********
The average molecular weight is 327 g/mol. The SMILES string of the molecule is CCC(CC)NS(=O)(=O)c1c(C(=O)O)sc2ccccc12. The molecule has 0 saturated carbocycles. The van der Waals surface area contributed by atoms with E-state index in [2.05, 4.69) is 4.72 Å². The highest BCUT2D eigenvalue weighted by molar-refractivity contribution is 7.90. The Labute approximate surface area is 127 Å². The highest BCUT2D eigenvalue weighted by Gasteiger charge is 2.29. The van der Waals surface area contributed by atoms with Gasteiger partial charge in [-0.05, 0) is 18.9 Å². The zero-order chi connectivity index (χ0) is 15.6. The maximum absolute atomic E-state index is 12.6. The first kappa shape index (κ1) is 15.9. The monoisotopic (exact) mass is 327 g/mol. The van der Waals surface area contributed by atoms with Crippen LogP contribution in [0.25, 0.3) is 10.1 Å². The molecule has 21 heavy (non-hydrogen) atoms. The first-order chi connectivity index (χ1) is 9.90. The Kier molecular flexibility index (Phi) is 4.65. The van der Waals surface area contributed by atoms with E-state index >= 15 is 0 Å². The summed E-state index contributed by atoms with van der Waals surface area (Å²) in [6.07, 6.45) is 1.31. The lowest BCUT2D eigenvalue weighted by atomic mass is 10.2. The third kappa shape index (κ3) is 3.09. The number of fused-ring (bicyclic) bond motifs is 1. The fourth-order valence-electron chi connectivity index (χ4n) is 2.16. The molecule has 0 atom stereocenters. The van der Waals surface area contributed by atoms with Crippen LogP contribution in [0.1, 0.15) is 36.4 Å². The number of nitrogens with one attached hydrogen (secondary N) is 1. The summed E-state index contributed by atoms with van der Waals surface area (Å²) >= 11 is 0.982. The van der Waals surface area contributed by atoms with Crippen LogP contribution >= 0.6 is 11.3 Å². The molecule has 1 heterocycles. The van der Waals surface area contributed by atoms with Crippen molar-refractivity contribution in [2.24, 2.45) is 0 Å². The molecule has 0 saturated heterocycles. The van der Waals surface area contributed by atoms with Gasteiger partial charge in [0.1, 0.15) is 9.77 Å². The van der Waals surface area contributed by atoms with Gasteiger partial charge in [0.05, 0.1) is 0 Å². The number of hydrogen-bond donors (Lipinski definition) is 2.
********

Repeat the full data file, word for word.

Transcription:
The average molecular weight is 327 g/mol. The SMILES string of the molecule is CCC(CC)NS(=O)(=O)c1c(C(=O)O)sc2ccccc12. The molecule has 0 saturated carbocycles. The van der Waals surface area contributed by atoms with E-state index in [2.05, 4.69) is 4.72 Å². The highest BCUT2D eigenvalue weighted by molar-refractivity contribution is 7.90. The Labute approximate surface area is 127 Å². The highest BCUT2D eigenvalue weighted by Gasteiger charge is 2.29. The van der Waals surface area contributed by atoms with Gasteiger partial charge in [-0.05, 0) is 18.9 Å². The zero-order chi connectivity index (χ0) is 15.6. The maximum absolute atomic E-state index is 12.6. The first kappa shape index (κ1) is 15.9. The monoisotopic (exact) mass is 327 g/mol. The van der Waals surface area contributed by atoms with Crippen LogP contribution in [0.25, 0.3) is 10.1 Å². The molecule has 21 heavy (non-hydrogen) atoms. The first-order chi connectivity index (χ1) is 9.90. The Kier molecular flexibility index (Phi) is 4.65. The van der Waals surface area contributed by atoms with E-state index >= 15 is 0 Å². The summed E-state index contributed by atoms with van der Waals surface area (Å²) in [6.07, 6.45) is 1.31. The lowest BCUT2D eigenvalue weighted by atomic mass is 10.2. The third kappa shape index (κ3) is 3.09. The number of fused-ring (bicyclic) bond motifs is 1. The fourth-order valence-electron chi connectivity index (χ4n) is 2.16. The molecule has 0 atom stereocenters. The van der Waals surface area contributed by atoms with Crippen LogP contribution in [0.1, 0.15) is 36.4 Å². The number of nitrogens with one attached hydrogen (secondary N) is 1. The summed E-state index contributed by atoms with van der Waals surface area (Å²) >= 11 is 0.982. The van der Waals surface area contributed by atoms with Crippen LogP contribution >= 0.6 is 11.3 Å². The molecule has 1 heterocycles. The van der Waals surface area contributed by atoms with Crippen molar-refractivity contribution in [2.24, 2.45) is 0 Å². The molecule has 0 saturated heterocycles. The van der Waals surface area contributed by atoms with Gasteiger partial charge in [0.1, 0.15) is 9.77 Å². The van der Waals surface area contributed by atoms with Gasteiger partial charge in [0.05, 0.1) is 0 Å². The number of hydrogen-bond donors (Lipinski definition) is 2.